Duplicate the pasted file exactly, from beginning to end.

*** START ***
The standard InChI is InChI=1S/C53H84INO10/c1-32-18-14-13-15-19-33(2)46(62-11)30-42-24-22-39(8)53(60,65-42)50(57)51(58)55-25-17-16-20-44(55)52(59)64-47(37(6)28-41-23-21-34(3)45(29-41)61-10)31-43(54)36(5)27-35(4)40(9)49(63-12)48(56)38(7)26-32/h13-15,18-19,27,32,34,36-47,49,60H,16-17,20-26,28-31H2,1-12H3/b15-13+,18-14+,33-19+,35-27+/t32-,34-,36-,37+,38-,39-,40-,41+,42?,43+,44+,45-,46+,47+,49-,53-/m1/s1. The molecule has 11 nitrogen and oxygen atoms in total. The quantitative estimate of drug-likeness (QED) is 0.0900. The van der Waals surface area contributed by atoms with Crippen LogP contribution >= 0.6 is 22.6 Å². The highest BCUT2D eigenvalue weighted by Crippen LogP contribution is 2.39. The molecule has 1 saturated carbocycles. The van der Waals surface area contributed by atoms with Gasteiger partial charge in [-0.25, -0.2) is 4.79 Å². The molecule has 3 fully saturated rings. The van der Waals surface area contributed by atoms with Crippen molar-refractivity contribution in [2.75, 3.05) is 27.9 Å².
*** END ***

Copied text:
The standard InChI is InChI=1S/C53H84INO10/c1-32-18-14-13-15-19-33(2)46(62-11)30-42-24-22-39(8)53(60,65-42)50(57)51(58)55-25-17-16-20-44(55)52(59)64-47(37(6)28-41-23-21-34(3)45(29-41)61-10)31-43(54)36(5)27-35(4)40(9)49(63-12)48(56)38(7)26-32/h13-15,18-19,27,32,34,36-47,49,60H,16-17,20-26,28-31H2,1-12H3/b15-13+,18-14+,33-19+,35-27+/t32-,34-,36-,37+,38-,39-,40-,41+,42?,43+,44+,45-,46+,47+,49-,53-/m1/s1. The molecule has 11 nitrogen and oxygen atoms in total. The quantitative estimate of drug-likeness (QED) is 0.0900. The van der Waals surface area contributed by atoms with Crippen LogP contribution >= 0.6 is 22.6 Å². The highest BCUT2D eigenvalue weighted by Crippen LogP contribution is 2.39. The molecule has 1 saturated carbocycles. The van der Waals surface area contributed by atoms with Gasteiger partial charge in [-0.25, -0.2) is 4.79 Å². The molecule has 3 fully saturated rings. The van der Waals surface area contributed by atoms with Crippen molar-refractivity contribution in [2.75, 3.05) is 27.9 Å².